Legal Profession as a Social Enterprise?

Skyline of Rotterdam with the Erasmusbrug and high buildings

The proliferation of diverse business models in the legal profession presents opportunities for both legal service seekers and lawyers. This recommendation arises from a WODC research conducted by Christiaan Stokkermans, Professor of Corporate Law at Erasmus School of Law, and Annie de Roo, Associate Professor of Comparative Law and Dispute Resolution at Erasmus School of Law, commissioned by the Ministry of Justice and Security.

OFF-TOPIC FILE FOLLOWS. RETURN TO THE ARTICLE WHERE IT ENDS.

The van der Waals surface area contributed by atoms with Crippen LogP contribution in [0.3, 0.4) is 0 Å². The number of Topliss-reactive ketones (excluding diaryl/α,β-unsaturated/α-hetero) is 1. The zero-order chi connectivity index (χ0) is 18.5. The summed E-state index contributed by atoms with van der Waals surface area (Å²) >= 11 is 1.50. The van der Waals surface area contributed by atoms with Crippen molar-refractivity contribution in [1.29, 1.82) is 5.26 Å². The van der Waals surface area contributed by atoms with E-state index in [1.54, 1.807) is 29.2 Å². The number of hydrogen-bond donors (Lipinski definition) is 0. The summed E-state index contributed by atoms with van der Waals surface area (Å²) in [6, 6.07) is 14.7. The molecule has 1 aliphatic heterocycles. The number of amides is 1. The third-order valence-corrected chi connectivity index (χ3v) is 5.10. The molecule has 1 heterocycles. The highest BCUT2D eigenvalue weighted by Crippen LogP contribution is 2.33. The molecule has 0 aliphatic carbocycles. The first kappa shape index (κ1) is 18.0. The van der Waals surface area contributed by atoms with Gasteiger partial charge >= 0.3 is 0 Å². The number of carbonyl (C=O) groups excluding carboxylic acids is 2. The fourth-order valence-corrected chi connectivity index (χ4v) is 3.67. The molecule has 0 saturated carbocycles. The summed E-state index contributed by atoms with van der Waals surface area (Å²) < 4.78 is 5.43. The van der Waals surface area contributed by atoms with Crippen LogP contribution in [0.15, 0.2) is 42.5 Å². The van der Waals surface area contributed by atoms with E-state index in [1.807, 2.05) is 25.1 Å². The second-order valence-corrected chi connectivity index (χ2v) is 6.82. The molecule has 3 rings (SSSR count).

There is a growing call to allow 'alternative business structures' for lawyers, such as permitting non-lawyers to invest in the capital of a law firm. Currently, this is hardly possible. However, such investments could contribute to affordable, high-quality legal services for individuals and small businesses. With clear regulatory goals and an independent regulator, new forms of accessible legal services can be promoted for a broad range of people, while undesired providers can be excluded. A licensing requirement for law firms, in addition to the qualifications expected of individual lawyers, can ensure that the core values of lawyers, such as independence and integrity, are upheld.

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